Jim Dwyer, veteran columnist and Pulitzer Prize winner, dead at 63

Jim Dwyer, veteran columnist and Pulitzer Prize winner, dead at 63

October 9, 2020

Pulitzer-prize winning journalist Jim Dwyer died on Thursday, leaving as his legacy four decades of stories about life in New York.

Dwyer — whose career spanned the the New York Daily News, New York Newsday and most recently the New York Times — was known for drawing readers in with riveting tales of city life. After the terrorist attacks of Sept. 11th, for example, he wrote about a window washer who used the backend of a squeegee to burrow through some sheetrock on the 50th floor of the South Tower, which allowed six people trapped in an elevator to escape as the North Tower collapsed.

Dwyer worked for 11 years at Newsday, followed by six at the Daily News and was hired as a metro reporter at the New York Times in May 2001, four months before the terror attacks at the World Trade Center.

On Sept. 12, 2001 he wrote: “New Yorkers were members of a tribe in shock, tied in knots and easily moved to sudden tears and swift kindnesses. People moved through Midtown without the ordinary get-out-of-my way pace. They listened to radios. They grabbed one-minute updates from strangers. They spoke urgently into cell phones. They waited quietly in long lines — no shoving, no impatient words — at the pay phones on street corners. The hundreds who sat or stood under outdoor jumbo electronic television screens were virtually silent; it was no time for small talk.”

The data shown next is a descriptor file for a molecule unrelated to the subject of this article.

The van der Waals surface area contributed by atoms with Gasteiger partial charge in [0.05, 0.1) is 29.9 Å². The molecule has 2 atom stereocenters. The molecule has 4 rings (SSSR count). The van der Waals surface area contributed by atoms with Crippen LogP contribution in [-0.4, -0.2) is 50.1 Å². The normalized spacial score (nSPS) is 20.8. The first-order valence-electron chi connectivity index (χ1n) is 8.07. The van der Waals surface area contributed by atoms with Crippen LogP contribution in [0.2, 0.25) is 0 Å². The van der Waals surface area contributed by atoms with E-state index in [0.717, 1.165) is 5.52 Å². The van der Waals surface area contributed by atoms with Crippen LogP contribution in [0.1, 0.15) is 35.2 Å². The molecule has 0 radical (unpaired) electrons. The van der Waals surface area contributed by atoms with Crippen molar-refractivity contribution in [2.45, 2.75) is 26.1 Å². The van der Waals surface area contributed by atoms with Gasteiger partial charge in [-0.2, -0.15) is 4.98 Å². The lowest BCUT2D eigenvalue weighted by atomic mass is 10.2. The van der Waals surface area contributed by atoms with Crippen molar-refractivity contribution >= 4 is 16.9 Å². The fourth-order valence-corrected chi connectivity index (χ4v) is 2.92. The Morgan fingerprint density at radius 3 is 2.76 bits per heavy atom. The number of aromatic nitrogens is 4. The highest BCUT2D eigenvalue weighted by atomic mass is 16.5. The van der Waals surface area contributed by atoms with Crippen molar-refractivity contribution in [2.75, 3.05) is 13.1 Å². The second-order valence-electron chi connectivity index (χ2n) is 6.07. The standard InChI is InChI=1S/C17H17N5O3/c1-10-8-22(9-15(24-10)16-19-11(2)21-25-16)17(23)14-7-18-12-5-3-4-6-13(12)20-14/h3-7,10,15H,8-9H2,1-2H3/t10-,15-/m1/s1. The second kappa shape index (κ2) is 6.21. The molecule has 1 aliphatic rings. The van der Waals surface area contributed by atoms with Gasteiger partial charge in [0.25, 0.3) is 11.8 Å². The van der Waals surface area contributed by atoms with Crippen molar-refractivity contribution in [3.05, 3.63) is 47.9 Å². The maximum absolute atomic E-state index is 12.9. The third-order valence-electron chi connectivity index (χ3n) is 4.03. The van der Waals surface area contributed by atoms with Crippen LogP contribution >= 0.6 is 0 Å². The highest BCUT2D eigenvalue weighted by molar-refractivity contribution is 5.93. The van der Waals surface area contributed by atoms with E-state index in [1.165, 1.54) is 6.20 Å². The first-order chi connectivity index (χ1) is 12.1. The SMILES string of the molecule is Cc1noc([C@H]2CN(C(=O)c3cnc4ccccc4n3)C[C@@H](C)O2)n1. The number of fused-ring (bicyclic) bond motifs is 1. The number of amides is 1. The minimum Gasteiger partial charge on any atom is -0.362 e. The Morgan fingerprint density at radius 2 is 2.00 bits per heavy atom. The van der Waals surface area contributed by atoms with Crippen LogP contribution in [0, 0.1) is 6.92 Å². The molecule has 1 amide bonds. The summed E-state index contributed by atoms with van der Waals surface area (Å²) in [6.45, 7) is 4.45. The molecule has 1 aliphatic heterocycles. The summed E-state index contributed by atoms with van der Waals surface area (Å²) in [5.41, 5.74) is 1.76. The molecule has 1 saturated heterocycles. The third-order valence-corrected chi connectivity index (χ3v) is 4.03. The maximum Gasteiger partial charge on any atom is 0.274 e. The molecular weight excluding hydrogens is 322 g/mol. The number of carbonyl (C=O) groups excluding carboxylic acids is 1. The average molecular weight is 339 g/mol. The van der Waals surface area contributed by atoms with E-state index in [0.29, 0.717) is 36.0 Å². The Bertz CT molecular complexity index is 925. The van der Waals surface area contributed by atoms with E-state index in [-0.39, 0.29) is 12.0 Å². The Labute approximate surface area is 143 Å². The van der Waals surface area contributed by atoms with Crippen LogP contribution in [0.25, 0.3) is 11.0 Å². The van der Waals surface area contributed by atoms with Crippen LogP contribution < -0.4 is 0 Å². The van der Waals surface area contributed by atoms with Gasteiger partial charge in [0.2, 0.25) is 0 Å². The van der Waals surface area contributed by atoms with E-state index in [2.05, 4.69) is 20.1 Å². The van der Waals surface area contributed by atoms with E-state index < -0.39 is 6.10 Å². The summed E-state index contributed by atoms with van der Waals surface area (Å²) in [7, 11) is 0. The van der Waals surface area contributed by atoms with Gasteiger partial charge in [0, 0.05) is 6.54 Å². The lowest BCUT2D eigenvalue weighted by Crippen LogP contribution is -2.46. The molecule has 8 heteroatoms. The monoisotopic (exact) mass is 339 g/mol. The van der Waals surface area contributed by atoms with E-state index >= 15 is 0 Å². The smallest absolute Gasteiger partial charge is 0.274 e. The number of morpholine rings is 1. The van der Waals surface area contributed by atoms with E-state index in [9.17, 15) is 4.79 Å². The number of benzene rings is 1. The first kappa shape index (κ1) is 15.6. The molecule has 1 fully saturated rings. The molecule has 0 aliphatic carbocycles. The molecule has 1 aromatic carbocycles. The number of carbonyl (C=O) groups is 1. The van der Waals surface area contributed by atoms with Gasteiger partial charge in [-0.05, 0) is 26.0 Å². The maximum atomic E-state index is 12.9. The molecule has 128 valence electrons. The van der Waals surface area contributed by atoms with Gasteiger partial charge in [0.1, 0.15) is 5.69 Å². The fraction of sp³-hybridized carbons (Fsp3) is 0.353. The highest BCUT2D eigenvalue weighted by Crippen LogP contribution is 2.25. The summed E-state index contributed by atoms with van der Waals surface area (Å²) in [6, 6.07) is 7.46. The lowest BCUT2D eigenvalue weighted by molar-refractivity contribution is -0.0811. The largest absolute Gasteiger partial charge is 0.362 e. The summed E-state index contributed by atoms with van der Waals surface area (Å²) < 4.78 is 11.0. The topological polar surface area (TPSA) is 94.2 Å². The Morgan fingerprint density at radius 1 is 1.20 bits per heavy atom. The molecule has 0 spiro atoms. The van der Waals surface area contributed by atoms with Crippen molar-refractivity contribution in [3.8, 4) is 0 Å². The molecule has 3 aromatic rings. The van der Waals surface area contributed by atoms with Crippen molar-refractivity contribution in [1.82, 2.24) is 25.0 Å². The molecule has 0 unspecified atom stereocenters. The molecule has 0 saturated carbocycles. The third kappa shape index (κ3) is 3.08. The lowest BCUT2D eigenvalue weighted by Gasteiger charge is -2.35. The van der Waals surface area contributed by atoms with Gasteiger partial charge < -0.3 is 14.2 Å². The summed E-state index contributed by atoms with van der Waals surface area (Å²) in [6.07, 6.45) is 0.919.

Dwyer first garnered attention during his long career at Newsday, where he started out in 1984 covering the Queens courts before moving on to a columnist jobs that included a series of stories about the NYC subway system. His deep MTA contacts helped Newsday win a team Pulitzer Prize for a Manhattan subway derailment in Manhattan in 1992. He also won a Pulitzer in 1995 for Newsday columns that spoke to death, teens, drugs and injustice. Dwyer went on to write prolifically about issues of racial injustice at The Times.

“Today our hearts are broken,” said Thomas Maier, a New York Newsday veteran who was a year ahead of Dwyer at Fordham University and convinced him to begin writing for the student newspaper, the Fordham Ran. “Jim was a bio major and he was thinking about becoming a doctor,” recalled Maier.

In an obit interview with The Times prior to his death, Dwyer himself also recalled ditching medicine for journalism: “I intended to be pre-med, but The Fordham Ram got in the way of that. It was a crusading student newspaper. I couldn’t resist it. It was a joy for me to discover how much I loved reporting and writing.”

“He was the most alive person I ever met,” said Maier. “His empathy for every human being was evident in every column he ever wrote.”

His death Thursday at Memorial Sloan Kettering from complications from lung cancer was announced by New York Times executive editor Dean Baquet and metro editor Cliff Levy in an email to the staff. Dwyer was 63.

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